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Saturday, 12 September 2015

The Saga of the Snake in a Cage.

My husband has a packrat obsession. To a certain degree, I get it. They are extremely destructive and when we first bought our house they had invaded the roof space and caused no end of problems. But that was years ago and now they have been evicted and the house has been made rat proof. I just consider them to be part of the food chain on our land, they ensure we have a healthy population of bobcats, snakes and raptors, all of which I enjoy. However I don't think the war ever ended for my husband and whenever there is a new burrow, a new dropping, a new nibble on a cactus pad, he ignores all the other potential candidates and immediately accuses the hapless packrat. So, true to form, when we came home the other day to find a quite large excavation under our front step, my husband immediately stated the packrat was to blame. I expressed my doubts, saying that I thought the burrow was unusually large for a packrat but to no avail. One small concession I have achieved in the ongoing war is that we use 'have a heart' traps. They capture the animal without injuring it, thus allowing you to relocate it. So the traps were set outside the large burrow and we went to bed. The next morning I was woken at 5.50am (!) by my husband demanding that I come outside and 'sort this out.' So I stumbled out of the front door in t-shirt and flip-flops to be greeted by this....


I am trained to work with venomous snakes so my husband was not being entirely irrational in his request. It just wasn't quite how I had envisioned starting my morning. I went back inside and got myself more appropriately attired and grabbed my snake tools. The snake seemed quite relaxed, curled up in her 'nest.' There was no signs of aggression and she didn't rattle at all. I careful slid the door up and off the cage. Hubby suggested that I tip the cage up so that she would slide out but of course, snakes don't work like that.


She was very comfortable and wasn't going anywhere. I put the cage into a nearby flowerbed and left her in peace. I knew this wasn't going to be a quick process so went off and had breakfast.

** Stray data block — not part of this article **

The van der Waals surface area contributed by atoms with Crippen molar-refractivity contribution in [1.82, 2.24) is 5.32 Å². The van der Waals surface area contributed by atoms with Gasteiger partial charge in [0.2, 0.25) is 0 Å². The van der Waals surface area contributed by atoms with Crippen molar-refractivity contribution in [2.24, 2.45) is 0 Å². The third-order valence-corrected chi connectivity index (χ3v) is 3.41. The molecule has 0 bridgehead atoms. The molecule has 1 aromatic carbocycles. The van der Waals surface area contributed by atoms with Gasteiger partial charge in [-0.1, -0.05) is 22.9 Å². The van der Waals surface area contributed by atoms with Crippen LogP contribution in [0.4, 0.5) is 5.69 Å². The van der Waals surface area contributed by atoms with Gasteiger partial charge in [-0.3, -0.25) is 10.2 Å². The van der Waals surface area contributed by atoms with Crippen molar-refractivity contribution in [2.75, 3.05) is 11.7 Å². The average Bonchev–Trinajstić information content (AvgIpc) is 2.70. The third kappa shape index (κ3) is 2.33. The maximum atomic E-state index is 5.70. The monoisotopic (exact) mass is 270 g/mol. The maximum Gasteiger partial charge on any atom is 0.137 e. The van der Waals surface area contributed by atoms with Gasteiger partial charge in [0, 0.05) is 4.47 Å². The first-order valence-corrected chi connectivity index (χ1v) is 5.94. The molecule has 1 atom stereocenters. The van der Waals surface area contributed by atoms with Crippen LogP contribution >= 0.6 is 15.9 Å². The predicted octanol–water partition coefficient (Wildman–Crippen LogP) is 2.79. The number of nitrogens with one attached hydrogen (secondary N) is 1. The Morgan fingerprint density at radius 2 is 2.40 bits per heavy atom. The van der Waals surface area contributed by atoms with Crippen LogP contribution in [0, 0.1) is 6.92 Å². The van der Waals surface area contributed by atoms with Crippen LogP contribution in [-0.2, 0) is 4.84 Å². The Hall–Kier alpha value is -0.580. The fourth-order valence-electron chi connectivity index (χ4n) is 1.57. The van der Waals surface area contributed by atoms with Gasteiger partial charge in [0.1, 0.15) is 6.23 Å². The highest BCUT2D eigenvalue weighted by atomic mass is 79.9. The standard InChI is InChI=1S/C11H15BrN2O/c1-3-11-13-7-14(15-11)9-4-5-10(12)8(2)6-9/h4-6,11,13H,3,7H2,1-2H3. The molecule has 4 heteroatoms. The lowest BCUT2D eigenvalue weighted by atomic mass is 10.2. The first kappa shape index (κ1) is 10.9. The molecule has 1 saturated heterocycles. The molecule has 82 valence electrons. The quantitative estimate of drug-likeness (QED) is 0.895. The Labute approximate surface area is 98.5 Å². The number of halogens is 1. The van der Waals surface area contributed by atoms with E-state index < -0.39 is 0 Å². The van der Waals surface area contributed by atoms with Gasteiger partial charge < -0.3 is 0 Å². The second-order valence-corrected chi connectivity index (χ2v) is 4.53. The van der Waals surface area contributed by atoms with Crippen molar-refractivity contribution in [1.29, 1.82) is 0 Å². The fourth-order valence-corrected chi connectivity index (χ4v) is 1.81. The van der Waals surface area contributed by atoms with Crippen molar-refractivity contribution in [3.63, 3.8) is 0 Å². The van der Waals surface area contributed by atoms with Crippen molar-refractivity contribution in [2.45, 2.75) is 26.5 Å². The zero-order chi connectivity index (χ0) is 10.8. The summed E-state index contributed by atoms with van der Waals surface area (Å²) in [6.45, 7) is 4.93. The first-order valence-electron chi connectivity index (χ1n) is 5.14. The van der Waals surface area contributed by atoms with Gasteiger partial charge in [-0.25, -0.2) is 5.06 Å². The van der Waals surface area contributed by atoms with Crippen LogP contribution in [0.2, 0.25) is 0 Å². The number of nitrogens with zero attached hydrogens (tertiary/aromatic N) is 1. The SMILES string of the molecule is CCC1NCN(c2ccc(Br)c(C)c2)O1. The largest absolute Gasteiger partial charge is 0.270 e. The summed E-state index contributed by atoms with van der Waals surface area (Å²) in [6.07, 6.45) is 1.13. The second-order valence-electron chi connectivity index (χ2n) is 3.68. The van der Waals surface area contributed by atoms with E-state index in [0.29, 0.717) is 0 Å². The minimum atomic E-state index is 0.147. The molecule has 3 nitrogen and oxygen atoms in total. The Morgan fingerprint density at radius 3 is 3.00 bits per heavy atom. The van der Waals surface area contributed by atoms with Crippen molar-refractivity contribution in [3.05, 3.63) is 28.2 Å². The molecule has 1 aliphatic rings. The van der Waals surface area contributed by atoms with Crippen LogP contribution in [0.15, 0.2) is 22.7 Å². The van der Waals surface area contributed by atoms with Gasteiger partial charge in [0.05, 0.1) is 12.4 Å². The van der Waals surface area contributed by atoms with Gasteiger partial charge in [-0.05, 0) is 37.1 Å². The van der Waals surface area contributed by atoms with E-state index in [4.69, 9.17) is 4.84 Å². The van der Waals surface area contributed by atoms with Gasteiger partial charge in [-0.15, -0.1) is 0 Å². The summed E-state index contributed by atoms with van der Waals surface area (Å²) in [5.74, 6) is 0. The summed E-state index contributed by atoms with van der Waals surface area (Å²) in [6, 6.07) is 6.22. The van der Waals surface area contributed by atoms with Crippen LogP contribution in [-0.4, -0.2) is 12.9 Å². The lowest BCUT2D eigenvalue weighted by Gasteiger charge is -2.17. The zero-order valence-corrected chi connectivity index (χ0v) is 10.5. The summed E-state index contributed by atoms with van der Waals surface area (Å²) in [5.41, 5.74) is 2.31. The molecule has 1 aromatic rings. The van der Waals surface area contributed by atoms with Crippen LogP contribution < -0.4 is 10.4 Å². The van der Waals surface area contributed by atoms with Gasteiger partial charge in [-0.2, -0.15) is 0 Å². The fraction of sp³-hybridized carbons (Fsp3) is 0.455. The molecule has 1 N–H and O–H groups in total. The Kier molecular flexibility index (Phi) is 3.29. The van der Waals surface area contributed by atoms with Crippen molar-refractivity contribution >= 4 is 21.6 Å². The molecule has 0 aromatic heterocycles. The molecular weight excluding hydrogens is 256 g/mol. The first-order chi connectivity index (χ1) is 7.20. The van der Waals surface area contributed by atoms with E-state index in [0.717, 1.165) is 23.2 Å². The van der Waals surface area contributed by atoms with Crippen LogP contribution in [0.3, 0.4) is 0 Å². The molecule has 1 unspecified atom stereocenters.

Four hours later she finally decided that it was time to make a move and trundled slowly on her way.


She didn't seem to hold a grudge over her temporary confinement and allowed me to follow her progress and take numerous photos. (For future posts.)


Several hours later I happened to look out of the window and saw the true culprit emerging from the fresh excavations - a rock squirrel!


For once I am actually organised enough to link this post to Eileen's Saturday Critters. Please visit her great blog.

8 comments:

Carole DeAngeli said...

Great story! My husband, too, is always on the warpath against packrats. We also use the hav-a-heart but have never caught a snake.

Mama Zen said...

Oh my goodness! She's huge!

eileeninmd said...

Hello Celeste, it is so nice to see you join in this week with your critter. And gee, what a critter! I am glad you know how to handles the rattler snakes. It looks scary to me. Great story and photos. Thank you for linking up and sharing your post. Have a happy Sunday and new week ahead!

Roberta Warshaw said...

Oh she is a beauty! They amaze me every time I see one.

Celeste said...

I'm glad Carole, it is not the ideal scenario!

Celeste said...

She certainly was a big healthy snake Mama Zen :)

Celeste said...

Thanks Eileen, sorry I am so sporadic, there are just never enough hours in the day :(

Celeste said...

She certainly is Roberta and I like you, could spend all day watching them :)

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